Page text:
The tracks leading out from the kilns go all the way up to the 248-metre-high summit of Dun na Cuaiche, the hill which can be seen for miles around.
The views from the top are stunning and with the castle clearly visible below and the town of Inveraray and Loch Fyne just behind it you have a photo opportunity you won’t soon forget.
The castle is an easy drive/walk to the centre of Inveraray village so after a visit you can always stop off and explore the wee harbour and walk along the side of Loch Fyne.
But here’s a top tip – before you go for a walk along the loch grab a bag of chips from the chippy near the harbour which are really, really good – but watch out for the seagulls or they’ll nab them before your first bite. I’m telling you that from painful experience.
You’ll probably spend most of the day visiting the castle and village but if you’re interested in exploring more of the area I recommend you drive 16 miles north on the A819 to visit St. Conan’s Kirk and the Hollow Mountain Experience, which is an underground power station beneath Ben Cruachan mountain.
The history of Inveraray Castle
There’s been a castle standing on the shores of Loch Fyne since the 1400s, although the building that we see today began as an idea that was brought to life by the 3rd Duke of Argyle in the 1700s.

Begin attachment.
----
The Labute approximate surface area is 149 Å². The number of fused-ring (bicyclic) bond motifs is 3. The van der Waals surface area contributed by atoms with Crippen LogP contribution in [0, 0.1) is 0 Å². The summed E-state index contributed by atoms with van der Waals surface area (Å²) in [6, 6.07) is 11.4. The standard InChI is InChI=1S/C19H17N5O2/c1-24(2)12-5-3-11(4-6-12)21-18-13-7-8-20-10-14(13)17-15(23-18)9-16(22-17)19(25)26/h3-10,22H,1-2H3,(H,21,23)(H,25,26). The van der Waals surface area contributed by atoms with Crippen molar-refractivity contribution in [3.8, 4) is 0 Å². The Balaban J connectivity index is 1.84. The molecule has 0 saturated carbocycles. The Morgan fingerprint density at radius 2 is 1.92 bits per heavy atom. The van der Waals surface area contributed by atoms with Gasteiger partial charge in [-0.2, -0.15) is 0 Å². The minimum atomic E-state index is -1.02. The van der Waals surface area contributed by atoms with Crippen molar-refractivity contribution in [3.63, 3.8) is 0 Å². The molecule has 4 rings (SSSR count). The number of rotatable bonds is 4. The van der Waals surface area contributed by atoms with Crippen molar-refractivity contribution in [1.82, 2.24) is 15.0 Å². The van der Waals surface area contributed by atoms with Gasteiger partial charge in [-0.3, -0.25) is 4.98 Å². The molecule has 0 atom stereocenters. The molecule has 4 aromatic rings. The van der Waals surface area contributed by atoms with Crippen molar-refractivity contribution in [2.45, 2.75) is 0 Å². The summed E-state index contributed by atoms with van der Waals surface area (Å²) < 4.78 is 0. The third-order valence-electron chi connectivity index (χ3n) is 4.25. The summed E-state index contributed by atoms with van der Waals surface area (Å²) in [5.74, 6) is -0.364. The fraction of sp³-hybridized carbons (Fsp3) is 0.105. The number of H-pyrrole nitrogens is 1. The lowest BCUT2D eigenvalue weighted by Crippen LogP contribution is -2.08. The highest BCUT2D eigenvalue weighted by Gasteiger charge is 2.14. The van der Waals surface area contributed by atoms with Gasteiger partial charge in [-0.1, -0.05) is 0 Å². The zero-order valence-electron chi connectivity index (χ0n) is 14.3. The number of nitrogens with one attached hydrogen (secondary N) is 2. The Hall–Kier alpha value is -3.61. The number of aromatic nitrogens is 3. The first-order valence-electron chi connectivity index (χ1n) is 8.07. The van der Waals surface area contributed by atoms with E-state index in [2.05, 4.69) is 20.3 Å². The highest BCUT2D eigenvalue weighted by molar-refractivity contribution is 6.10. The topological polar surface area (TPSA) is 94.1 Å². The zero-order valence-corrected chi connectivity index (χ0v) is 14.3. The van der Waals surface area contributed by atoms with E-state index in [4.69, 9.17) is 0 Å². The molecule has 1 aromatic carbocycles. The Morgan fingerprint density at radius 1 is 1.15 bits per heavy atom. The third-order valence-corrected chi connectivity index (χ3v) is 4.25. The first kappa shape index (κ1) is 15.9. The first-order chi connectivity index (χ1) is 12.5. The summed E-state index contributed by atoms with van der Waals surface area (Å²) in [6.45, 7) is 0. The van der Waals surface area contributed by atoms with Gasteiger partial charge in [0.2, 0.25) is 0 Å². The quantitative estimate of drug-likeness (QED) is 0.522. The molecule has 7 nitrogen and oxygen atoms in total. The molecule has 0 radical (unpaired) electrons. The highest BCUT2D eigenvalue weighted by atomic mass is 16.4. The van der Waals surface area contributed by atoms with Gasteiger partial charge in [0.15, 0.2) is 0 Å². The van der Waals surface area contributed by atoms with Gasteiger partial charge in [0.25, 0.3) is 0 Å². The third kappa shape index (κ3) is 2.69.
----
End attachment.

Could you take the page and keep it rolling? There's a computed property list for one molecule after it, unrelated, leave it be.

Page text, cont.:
In 1877 a devastating fire blazed through Inveraray Castle which led to the third floor and the conical roofs being added during repairs, with another catastrophic fire in 1975 leading to further renovations.
The final gothic-style building that we see today has become world-famous for its architecture and you might recognise it from its appearance in the popular TV series Downton Abbey where it portrayed Duneagle Castle.
Discover other historic fortifications with my Guide to the Best Castles in Scotland.
- The castle is stunning on the outside as well as the inside and the castle grounds are lovely in summer. It’s well worth the entrance fee although it’s a bit pricey for a family.
- You’ll find a nice walk to the rear of the castle but you can easily take a diversion and head to the banks of Loch Fyne instead. There’s a lot to see and do in the area surrounding Inveraray Castle.
- Inveraray village is just a few minutes walk away and features a few places to eat which serve delicious Loch Fyne oysters.
- I recommend you head to the Loch Fyne Oyster Bar just up the road and grab a plate of their oysters. They also sell oysters to take home.
- Take a walk up Dun na Cuaiche hill while you’re at Inveraray Castle. I enjoyed the walk to the top just as much as exploring the castle.
- The castle tearoom has a really good selection of home-baked food so consider grabbing your lunch there if oysters and fish and chips from the village don’t float your boat.
From the village of Inveraray on Loch Fyne follow the tourist signs to the castle.
Photo gallery and video
Things to do near Inveraray Castle